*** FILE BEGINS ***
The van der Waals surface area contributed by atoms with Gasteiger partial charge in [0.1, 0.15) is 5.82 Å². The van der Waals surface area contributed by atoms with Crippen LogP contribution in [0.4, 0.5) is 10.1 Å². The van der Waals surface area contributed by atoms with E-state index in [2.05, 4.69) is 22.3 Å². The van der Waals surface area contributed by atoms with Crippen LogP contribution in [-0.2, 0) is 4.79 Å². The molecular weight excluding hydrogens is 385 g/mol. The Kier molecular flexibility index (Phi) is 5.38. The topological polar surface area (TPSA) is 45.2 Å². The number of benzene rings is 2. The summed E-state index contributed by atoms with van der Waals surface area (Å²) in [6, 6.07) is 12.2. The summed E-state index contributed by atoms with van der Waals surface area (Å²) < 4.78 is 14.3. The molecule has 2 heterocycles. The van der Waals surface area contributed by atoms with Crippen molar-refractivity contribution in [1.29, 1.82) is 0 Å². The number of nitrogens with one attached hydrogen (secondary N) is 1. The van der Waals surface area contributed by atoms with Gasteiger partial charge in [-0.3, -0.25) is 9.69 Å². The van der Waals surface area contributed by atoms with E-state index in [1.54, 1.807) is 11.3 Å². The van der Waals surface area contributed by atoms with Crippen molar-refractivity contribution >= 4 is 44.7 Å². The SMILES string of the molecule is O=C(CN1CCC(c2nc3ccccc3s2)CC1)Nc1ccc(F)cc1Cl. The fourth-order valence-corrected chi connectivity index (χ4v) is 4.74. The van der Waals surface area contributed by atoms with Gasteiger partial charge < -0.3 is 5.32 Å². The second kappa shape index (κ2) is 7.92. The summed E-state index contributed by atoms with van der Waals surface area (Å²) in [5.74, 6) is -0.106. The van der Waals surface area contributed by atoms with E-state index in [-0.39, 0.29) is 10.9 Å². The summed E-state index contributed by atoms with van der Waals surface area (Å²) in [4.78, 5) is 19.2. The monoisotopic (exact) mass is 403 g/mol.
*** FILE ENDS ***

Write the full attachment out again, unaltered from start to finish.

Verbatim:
The van der Waals surface area contributed by atoms with Gasteiger partial charge in [0.1, 0.15) is 5.82 Å². The van der Waals surface area contributed by atoms with Crippen LogP contribution in [0.4, 0.5) is 10.1 Å². The van der Waals surface area contributed by atoms with E-state index in [2.05, 4.69) is 22.3 Å². The van der Waals surface area contributed by atoms with Crippen LogP contribution in [-0.2, 0) is 4.79 Å². The molecular weight excluding hydrogens is 385 g/mol. The Kier molecular flexibility index (Phi) is 5.38. The topological polar surface area (TPSA) is 45.2 Å². The number of benzene rings is 2. The summed E-state index contributed by atoms with van der Waals surface area (Å²) in [6, 6.07) is 12.2. The summed E-state index contributed by atoms with van der Waals surface area (Å²) < 4.78 is 14.3. The molecule has 2 heterocycles. The van der Waals surface area contributed by atoms with Crippen molar-refractivity contribution in [1.29, 1.82) is 0 Å². The number of nitrogens with one attached hydrogen (secondary N) is 1. The van der Waals surface area contributed by atoms with Gasteiger partial charge in [-0.3, -0.25) is 9.69 Å². The van der Waals surface area contributed by atoms with E-state index in [1.54, 1.807) is 11.3 Å². The van der Waals surface area contributed by atoms with Crippen molar-refractivity contribution >= 4 is 44.7 Å². The SMILES string of the molecule is O=C(CN1CCC(c2nc3ccccc3s2)CC1)Nc1ccc(F)cc1Cl. The fourth-order valence-corrected chi connectivity index (χ4v) is 4.74. The van der Waals surface area contributed by atoms with Gasteiger partial charge < -0.3 is 5.32 Å². The second kappa shape index (κ2) is 7.92. The summed E-state index contributed by atoms with van der Waals surface area (Å²) in [5.74, 6) is -0.106. The van der Waals surface area contributed by atoms with E-state index in [-0.39, 0.29) is 10.9 Å². The summed E-state index contributed by atoms with van der Waals surface area (Å²) in [4.78, 5) is 19.2. The monoisotopic (exact) mass is 403 g/mol.